To obtain the activation energy the arrhenius model is simply fit to time to failure versus temperature and the activation energy is solved for. Specific failure mechanisms are typically looked for except in the case of basic material evaluations where failure is defined as a 50% loss of tensile strength. The value of 0.7 is a common rule of thumb, remembering that the lower this number the less time compression one gets for an increase in stress. If you look at polymer materials suppliers will often perform aging tests and activation energies will be published. This value is reasonable for high glass filled nylon (45%), but for unfilled nylon the activation energy is 1.0, low to medium levels of glass fill are 0.9 to 0.8. For electronics there are many studies that have looked at various failure mechanisms but most are chemical in nature and documented what the activation energy is and as expected there are ranges of values. High temperature does produce grain growth in solder which reduces strength and can reduce thermal cycle life. Research is ongoing for lead free solders compared to tin lead. See Joe Smentana’s published work here. Some published values: Silicon semiconductor devices Silicon Oxide 1-1.05 Electromigration 0.5-1.2 Corrosion 0.3-.06, 0.45 typ. Intermetallic Growth Al/Au 1-1.05 FAMOS Transistors Charge Loss 0.8 Contamination 1.4 Oxide Effects 0.3 IC MOSFETs, Threshold Voltage Shift 1.2 Plastic Excapsulated Transistors 0.5 MOS Devices 1.1-1.3, Weak populations 0.3-0.9 Flexible Printed Circuits Below 75C 0.4 Flexible Printed Circuits above 75C 1.4 Opto Electric devices – 0.4 Photo Transistors 1.3 Carbon Resistors 0.6 LEDs 0.8 Linear Op Amps 1.6-1.8, Weak populations 0.7-1.1 In general, damage models provide some technical basis for accelerated tests but never decimal point accuracy, even though we get precise answers. It is quite easy for people to get comfortable with a common number such that they becomes a sacred cow and nobody knows where the information came from or its proper application.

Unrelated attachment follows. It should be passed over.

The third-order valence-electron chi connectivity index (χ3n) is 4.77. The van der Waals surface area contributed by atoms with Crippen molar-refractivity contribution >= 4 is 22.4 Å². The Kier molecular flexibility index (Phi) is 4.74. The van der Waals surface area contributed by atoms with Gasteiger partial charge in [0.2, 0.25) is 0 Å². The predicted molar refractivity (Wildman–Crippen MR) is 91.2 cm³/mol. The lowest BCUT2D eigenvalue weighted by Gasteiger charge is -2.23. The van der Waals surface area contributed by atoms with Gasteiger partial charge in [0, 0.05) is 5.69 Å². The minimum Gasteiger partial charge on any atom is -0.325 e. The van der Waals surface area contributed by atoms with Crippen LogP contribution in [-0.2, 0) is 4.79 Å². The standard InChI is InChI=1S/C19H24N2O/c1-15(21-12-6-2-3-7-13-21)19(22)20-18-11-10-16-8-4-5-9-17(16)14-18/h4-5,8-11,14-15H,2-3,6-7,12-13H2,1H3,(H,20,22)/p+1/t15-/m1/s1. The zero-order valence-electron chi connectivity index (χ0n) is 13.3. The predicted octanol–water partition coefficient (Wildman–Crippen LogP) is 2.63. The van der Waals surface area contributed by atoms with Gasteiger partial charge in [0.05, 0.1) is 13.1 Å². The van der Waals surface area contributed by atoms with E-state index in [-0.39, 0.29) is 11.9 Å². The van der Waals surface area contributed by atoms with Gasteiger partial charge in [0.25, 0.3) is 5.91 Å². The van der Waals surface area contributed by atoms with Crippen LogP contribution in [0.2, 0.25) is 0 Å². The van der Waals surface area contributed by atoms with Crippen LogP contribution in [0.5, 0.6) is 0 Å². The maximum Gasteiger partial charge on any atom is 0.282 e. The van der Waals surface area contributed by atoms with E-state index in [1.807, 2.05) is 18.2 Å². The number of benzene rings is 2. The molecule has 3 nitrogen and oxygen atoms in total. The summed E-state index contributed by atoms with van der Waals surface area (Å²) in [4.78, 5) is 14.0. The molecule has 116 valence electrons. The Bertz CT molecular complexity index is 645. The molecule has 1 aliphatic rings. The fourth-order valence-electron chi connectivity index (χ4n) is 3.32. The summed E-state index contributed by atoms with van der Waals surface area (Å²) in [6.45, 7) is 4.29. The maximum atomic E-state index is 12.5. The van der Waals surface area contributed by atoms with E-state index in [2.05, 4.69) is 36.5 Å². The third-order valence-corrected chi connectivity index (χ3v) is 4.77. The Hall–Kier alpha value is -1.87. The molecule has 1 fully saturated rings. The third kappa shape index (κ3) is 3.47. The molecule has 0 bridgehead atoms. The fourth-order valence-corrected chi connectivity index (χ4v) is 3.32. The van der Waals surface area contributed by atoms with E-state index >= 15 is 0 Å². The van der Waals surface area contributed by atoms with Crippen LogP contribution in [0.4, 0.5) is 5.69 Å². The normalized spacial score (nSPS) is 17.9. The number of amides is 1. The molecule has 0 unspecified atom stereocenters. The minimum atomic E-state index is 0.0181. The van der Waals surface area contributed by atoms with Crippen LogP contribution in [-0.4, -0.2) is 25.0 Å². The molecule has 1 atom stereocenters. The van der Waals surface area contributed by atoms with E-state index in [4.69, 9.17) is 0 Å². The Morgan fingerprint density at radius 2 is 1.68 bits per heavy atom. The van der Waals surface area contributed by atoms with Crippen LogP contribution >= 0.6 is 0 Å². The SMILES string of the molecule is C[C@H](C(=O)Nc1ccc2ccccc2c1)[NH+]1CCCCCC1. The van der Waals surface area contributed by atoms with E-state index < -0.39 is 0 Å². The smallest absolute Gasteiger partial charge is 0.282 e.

There is still a lot of ignorance in the world. I agree electronic components are not a major issue. The eV value is determined by simply fitting a model to scattered set of measurements for an average value. One can define a strategy to use them all but it is just a waste of effort. These can be used for specific field noted issues. For a test program, one might choose the conservative grand average. If an aging issues exists, it is often due to a weak sub population, thus the need to understand if there is a difference (which there can be) but it can just be a scaling factor of life with a consistent activation energy. For a test program one considers where the most risk is; and you are correct it is not in the components nor aging damage. It appears that some blindly believe that Arrhenius is all you need to consider. Wrong. Aging can reduce strength of solder joints and thus reduce solder joint thermal cycle life. This is not consistently true for lead free solder where it is a mixed bag still being researched. Hence to guide the aging target and exercise due care, an conservative average activation energy is often chosen. Aging does change the strength of engineering polymers, so for these needs this is a valid use. A value in activation energies is after root cause failure analysis. If a particular mode is created that could be caused by an aging mechanism, analyses are possible to determine the population risk for that failure considering what we know about the failed part, where it is used, how it was used, etc. and analyzing in light of usage and environmental variation. These values do not help make reliable products, but they can help prioritize where design enhancement focus should occur. A high activation energy value mechanism is more sensitive from a stress perspective. There is false precision with any of these models. The weakest things fail first and if everything fails for a non aging reason one will never observe an aging failure in the field. Hence, if the thermal cycling mode occurs much earlier, this dominates, and thus one concentrates on minimizing CTE mismatch, strain relief, or other design strategies. Experience often gives a hint for what stressors will produce failures within the design life. Poor quality can be detected using burn in. Here we just want to be sure we do not remove too much life from the product such that an Arrhenius analysis can be useful. For the most part thermal cycling is consistently the most effective stressor for electronics. Focusing too much on Arrhenius is incorrect as the aging mechanisms are not the primary cause for field failure. However to be true to a simulation need, it is reasonable to provide a requirement with some merit for the aging portion in addition to the thermal cycling requirement if this is a major stressor in the field environment. The thermal cycling requirement is also subject to similar hand waving with various models, exponents, material constants, dependency upon dwell times, rates, catalytic effects, etc. In real life one often has a mix of failure modes the occur randomly resulting in the overall exponential failure distribution observation. One lumps them all together and possibly the Arrhenius model fits even though it is not true to the physics, it still may be useful for an engineering need. Attach a named formula to it, communicate confidently and credibility goes way up with management. Consideration of aging, thermal fatigue, structural fatigue, corrosion, etc. damage mechanisms is prudent for any reliability engineer. With all these competing modes we want to focus on the ones with the highest risk. The models help us decide where to focus our efforts, and sometimes comprehend the physics, but they really only tell us within an order of magnitude when the product might fail. Analysis simply bounds our uncertainty to a perceived tolerable level.